Sabine Frühstück

in Uneasy Warriors

Published by University of California Press

Published in print August 2007 | ISBN: 9780520247949
Published online March 2012 | e-ISBN: 9780520939646 | DOI:

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This epilogue addresses some of the larger questions behind the book's sociocultural and historical analysis—questions about new forms of militarization, the shape of the military of the future, and the notion of the normal state. The Self-Defense Forces promote themselves as a military establishment one moment and play down their military stature the next. Japanese troops at home and abroad have labored under a legally ambiguous status, a distinct lack of appreciation, and potentially hostile public opinion. How and why does the military in Japan affect the tensions between a reputation for impotence and weakness and a reputation for potency and militarism? In what ways do service members negotiate their doubts about the political relevance of a military establishment that has one of the largest budgets in the world? How do they handle their uncertain status as successors to Japan's imperial armed forces, which so memorably shocked the United States and the world with their attack on Pearl Harbor on December 7, 1941, and their concerns about potency despite having the most sophisticated and modern military technology at their disposal? By the same token, what do conventional notions of a military's irrelevance, weakness, and impotence mean in today's world, in which military establishments are increasingly driven by ever-more-sophisticated technologies rather than by manpower, populated by military bureaucrats rather than by combatants, and whose role in combat more often resembles the role of superheroes in computer games than real life experience?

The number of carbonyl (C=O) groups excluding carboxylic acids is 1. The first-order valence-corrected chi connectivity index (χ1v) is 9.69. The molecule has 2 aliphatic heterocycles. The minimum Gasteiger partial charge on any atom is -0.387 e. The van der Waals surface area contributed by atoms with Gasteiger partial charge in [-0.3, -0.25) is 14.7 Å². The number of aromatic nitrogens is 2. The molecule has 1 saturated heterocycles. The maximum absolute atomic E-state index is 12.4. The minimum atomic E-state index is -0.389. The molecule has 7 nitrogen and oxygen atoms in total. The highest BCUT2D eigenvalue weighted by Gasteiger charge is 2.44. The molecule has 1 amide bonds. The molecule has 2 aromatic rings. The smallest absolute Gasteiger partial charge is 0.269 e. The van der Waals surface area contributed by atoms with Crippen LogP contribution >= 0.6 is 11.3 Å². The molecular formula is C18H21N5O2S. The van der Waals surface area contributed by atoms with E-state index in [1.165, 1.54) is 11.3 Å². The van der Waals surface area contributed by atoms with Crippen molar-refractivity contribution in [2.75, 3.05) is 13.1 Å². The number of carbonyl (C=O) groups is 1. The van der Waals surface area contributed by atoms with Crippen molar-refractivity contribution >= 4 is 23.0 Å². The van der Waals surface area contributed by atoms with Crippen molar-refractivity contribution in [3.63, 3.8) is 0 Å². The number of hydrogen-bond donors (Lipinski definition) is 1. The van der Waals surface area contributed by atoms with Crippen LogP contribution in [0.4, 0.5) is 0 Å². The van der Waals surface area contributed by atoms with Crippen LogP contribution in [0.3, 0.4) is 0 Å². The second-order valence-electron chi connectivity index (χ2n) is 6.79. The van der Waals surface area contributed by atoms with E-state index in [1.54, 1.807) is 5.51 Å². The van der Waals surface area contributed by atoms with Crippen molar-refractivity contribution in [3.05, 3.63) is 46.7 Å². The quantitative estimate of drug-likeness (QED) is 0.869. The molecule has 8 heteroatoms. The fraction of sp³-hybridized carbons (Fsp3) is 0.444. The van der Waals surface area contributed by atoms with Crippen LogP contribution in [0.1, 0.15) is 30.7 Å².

Keywords: militarization; Japanese military; Self-Defense Forces; Japanese troops; imperial armed forces

Chapter.  4196 words. 

Subjects: Gender and Sexuality

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